For some reason, authors occasionally present linear model results with vague or unintelligible interaction effects. One way to be vague when presenting interaction effects is to provide only a table of model coefficients, including no information on the range of covariate values observed, and no plots to aid in interpretation. Here’s an example:
Suppose you have discovered a statistically significant interaction effect between two continous covariates in the context of a linear model.
Suppose also that you have decided to present the model results with the following table, and the reviewers requested no additional information:
Without knowing the range of covariate values observed, this table gives an incomplete story about relationship between the covariates and the response variable. Assuming the reader has a decent guess about the range of possible values for the covariates, this is what they can piece together:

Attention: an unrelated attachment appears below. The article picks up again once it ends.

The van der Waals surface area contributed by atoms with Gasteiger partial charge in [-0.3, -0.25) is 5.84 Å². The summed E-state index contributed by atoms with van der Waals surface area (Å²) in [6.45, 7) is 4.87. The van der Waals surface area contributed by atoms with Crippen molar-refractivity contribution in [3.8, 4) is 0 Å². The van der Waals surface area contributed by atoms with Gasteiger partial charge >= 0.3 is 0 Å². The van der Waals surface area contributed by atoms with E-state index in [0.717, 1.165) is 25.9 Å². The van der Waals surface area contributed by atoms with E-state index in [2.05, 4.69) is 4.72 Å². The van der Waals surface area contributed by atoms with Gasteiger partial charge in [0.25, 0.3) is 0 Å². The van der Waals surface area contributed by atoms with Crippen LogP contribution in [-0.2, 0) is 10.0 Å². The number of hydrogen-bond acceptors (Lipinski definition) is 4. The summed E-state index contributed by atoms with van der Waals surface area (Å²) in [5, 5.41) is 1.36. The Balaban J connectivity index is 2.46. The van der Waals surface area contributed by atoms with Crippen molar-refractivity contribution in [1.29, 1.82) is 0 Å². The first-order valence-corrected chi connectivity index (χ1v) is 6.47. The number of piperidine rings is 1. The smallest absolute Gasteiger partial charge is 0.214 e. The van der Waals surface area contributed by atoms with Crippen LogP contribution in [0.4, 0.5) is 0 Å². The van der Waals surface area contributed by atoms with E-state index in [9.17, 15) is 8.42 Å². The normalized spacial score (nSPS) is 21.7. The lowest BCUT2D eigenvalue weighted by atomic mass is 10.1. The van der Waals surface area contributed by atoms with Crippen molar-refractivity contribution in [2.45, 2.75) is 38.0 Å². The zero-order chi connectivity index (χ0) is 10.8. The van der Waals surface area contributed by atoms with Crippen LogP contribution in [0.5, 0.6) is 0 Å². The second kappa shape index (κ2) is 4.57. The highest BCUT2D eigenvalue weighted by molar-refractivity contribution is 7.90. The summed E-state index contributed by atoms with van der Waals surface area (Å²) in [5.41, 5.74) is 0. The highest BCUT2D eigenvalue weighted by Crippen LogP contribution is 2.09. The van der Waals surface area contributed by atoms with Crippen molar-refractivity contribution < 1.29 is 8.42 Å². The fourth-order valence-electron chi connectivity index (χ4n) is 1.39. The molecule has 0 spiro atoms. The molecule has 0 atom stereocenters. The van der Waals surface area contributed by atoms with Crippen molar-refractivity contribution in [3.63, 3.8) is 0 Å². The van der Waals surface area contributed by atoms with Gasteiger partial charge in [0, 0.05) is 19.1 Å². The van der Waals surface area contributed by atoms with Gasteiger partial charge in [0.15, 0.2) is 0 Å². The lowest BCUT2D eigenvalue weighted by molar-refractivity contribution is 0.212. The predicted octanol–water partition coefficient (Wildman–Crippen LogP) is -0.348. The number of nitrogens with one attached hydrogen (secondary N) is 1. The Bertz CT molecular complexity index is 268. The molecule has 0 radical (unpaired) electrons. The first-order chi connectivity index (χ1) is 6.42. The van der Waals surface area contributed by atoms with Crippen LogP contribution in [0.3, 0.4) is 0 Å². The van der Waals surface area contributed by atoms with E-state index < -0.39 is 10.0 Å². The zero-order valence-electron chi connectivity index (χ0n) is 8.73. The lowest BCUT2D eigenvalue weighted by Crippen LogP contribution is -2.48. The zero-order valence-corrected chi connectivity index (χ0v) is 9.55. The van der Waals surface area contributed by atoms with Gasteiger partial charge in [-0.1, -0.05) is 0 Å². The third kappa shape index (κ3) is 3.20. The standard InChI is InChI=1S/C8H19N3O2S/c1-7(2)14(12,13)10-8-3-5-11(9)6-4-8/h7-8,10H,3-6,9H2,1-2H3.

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If the reader does not know where the observations fell in this plot, it is difficult to know whether the response variable was increasing or decreasing with each covariate across the range of observed values.
Consider the following two cases, where the observed covariate combinations are included as points.
These two plots tell somewhat different stories despite identical model parameters. On the left, across the range of observed covariates, the expected value of $y$ increases as either covariate increases and the interaction term affects the magnitude this increase. On the right, increases in covariate 1 or 2 could increase or decrease $\mu$, depending on the value of the other covariate.
I won’t get into the nitty gritty of how to present interaction effects (but if you’re interested, there are articles out there, e.g. Lamina et al. 2012). My main goal here is to point out the ambiguity associated with only presenting a table of parameter estimates. My preference would be that authors at least present observed covariate ranges (or better yet values), and provide a plot that illustrates the interaction.